News Crime Superyacht operator to face court over massive cocaine haul
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Superyacht operator to face court over massive cocaine haul

james blee cocaine
James Blee arrived in Sydney late on Friday, after being extradited from Queensland. Photo: NSW Police
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A superyacht tour operator will face court in Sydney on Saturday after being extradited from Cairns over his suspected role in a cocaine haul worth more than $20 million found near a dead diver in Newcastle.

Foreign national James Blee was arrested on Wednesday on his way to Cairns airport, after he allegedly tried to flee the country.

A handcuffed Mr Blee was extradited to NSW on Friday, arriving at Sydney airport late in the day.

Police said the 62-year-old was charged with importing a large commercial quantity of a border controlled drug and large commercial drug supply.

He was refused bail and will appear in Parramatta Local Court on Saturday.

It came as NSW Police released CCTV images of two people also sought in relation to the death of the diver found near bricks of cocaine at Newcastle port.

Detective Superintendent Robert Critchlow said the pair were likely in the Newcastle region between May 1-11.

NSW diver
NSW Police want to speak with this woman in connection with the discovery of the diver’s body.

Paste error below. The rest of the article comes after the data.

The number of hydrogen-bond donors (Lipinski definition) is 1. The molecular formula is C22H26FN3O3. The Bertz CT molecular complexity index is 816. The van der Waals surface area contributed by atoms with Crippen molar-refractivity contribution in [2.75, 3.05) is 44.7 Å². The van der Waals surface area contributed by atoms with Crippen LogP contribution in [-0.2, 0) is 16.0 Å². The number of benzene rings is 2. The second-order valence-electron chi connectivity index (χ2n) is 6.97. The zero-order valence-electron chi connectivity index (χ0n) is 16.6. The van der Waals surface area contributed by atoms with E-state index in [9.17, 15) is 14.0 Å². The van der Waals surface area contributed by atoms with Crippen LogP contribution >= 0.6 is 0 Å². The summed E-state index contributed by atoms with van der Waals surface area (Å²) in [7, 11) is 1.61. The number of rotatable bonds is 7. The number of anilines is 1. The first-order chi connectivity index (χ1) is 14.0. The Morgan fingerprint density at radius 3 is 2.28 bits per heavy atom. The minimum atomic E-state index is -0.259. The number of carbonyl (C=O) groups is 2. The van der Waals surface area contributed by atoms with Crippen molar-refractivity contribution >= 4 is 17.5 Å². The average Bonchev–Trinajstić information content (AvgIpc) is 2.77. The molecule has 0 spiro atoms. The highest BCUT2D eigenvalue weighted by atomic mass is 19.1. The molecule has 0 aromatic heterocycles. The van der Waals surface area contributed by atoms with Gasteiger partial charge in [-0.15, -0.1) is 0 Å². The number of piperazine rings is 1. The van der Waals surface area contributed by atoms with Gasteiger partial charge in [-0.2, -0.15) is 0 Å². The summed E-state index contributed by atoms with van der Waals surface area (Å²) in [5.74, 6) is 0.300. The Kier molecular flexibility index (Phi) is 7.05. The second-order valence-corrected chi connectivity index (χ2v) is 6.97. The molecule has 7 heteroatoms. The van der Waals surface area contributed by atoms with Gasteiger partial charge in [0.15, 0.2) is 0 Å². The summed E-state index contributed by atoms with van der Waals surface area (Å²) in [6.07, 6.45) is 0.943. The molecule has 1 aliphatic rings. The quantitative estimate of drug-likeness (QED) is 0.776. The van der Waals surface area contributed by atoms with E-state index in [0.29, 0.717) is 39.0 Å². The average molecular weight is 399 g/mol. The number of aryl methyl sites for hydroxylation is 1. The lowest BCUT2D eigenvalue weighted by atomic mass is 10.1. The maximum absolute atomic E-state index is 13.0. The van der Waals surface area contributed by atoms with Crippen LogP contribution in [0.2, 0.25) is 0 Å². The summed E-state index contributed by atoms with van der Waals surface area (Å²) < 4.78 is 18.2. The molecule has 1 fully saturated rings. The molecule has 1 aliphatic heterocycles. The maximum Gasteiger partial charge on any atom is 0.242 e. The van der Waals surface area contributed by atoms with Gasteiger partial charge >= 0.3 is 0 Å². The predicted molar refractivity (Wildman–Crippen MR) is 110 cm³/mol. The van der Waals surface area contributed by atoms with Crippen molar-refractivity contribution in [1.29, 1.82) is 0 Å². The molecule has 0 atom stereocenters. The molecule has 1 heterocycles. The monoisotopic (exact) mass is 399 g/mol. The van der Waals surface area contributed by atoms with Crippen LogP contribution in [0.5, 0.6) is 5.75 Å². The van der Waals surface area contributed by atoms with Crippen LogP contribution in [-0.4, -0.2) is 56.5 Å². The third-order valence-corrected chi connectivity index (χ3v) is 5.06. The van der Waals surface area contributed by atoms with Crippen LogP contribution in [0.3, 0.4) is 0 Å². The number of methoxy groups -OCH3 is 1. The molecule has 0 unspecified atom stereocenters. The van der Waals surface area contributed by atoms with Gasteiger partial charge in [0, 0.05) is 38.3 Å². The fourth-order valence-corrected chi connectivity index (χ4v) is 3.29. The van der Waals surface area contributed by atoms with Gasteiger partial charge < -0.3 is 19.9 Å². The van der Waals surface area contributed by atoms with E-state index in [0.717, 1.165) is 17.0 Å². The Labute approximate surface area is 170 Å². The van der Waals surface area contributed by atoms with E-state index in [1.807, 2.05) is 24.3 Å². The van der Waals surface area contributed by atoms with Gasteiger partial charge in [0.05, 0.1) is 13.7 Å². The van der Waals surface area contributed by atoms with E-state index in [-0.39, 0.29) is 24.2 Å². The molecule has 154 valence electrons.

One is a man described as South American in appearance, 178 centimetres tall and of an athletic build.

The other is a woman, who is described as thin, tanned, about 150-160 centimetres tall and with blonde or grey hair.

Detective Superintendent Critchlow said they both entered the country illegally via ship.

He also estimated that another 50 kilograms of cocaine had already hit the streets.

Police on Tuesday revealed the diver – identified as a foreign national – was found unconscious in the water at the Port of Newcastle and was unable to be revived.

The man was found near 54 kilograms of cocaine. It is believed he was trying to retrieve the drugs.

The diver had sophisticated equipment, including a “rebreather” apparatus that allows the user to breathe underwater without any telltale bubbles rising to the surface.

“This really is a high level, very organised, highly sophisticated operation directly bringing large amounts of dangerous drugs … across the oceans into Australia,” Detective Superintendent Critchlow said.

He also alluded to the transnational dimensions of the illicit shipment extending to neighbouring Indonesia.

Indonesian authorities on Sunday said four packages of cocaine weighing 180 kilograms, with a street value of more than $80 million, had been found near Java’s Merak Port after being dumped in the ocean.

“The logistics of this operation were huge with many moving parts and we’re also looking at Indonesia and what may have happened there,” Detective Superintendent Critchlow said.

Police have also docked a Marshall Islands-registered cargo ship, which was nearby at the time, after it arrived from Argentina on Sunday.

Authorities have searched the ship, investigating theories the drugs may have been thrown from the ship or attached to its hull, and the diver may have drowned while trying to retrieve them.

The investigation involves police from NSW, Queensland and the Northern Territory, as well as Australian Federal Police and Australian Border Force officials.

-with AAP